Architecture is an extremely close knit and interconnected profession. Job seekers are often most successful in securing employment through personal referrals, positive professional relationships and interaction with a diverse pool of professionals through involvement in design groups and networking activities. The search for employment should include a balance of both proactive and reactive strategies.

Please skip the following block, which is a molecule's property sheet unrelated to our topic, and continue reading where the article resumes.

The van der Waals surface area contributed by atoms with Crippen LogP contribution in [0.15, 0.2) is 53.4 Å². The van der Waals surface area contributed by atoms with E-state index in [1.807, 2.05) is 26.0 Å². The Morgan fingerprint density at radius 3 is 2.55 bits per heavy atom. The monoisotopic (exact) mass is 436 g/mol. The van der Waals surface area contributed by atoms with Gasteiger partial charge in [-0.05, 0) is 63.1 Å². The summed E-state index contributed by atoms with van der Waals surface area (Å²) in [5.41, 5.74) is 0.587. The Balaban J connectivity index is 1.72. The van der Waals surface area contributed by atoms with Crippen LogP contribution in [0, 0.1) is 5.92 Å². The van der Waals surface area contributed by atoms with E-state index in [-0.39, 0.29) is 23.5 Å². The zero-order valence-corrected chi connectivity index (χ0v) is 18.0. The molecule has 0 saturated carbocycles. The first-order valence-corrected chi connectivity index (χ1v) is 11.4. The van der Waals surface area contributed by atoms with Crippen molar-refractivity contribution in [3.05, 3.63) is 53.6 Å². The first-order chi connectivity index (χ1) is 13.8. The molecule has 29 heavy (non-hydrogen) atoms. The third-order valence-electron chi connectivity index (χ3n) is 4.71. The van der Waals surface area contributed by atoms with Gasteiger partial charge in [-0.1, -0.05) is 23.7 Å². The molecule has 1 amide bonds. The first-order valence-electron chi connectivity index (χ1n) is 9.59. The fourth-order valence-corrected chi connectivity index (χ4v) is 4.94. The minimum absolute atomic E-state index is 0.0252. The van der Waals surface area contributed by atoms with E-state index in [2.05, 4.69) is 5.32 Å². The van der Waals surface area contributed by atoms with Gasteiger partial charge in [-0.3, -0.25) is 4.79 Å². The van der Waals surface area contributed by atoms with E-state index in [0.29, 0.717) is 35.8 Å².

When seeking employment, it is important to proactively reach out to everyone you know and keep your finger on the pulse of the job market to maintain a sense of who is busy and who may be hiring in the future. Although re-actively applying to jobs posted on industry-standard job boards like Archinect Jobs can sometimes yield an offer of employment, once a position is publicly advertised it may already be too late to capture it. With each advertised position drawing hundreds of resumes, the formation of personal relationships with professionals in the field has become indispensable. Individuals who get to know you as a talented person first and an applicant second, are more inclined to contact you when a position becomes available. Whether currently employed or seeking employment, always work to create positive relationships with clients, peers, professors, professional contacts and those you meet from other firms and industries, as you never know who will be instrumental in securing the next position. Architects who are currently unemployed should stay involved in the profession by taking continuing education courses (some of which are offered for free or at a reduced rate), preparing for licensing exams, serving on community boards and academic design juries, marketing your work via website, starting a blog and volunteering with civic or architectural organizations.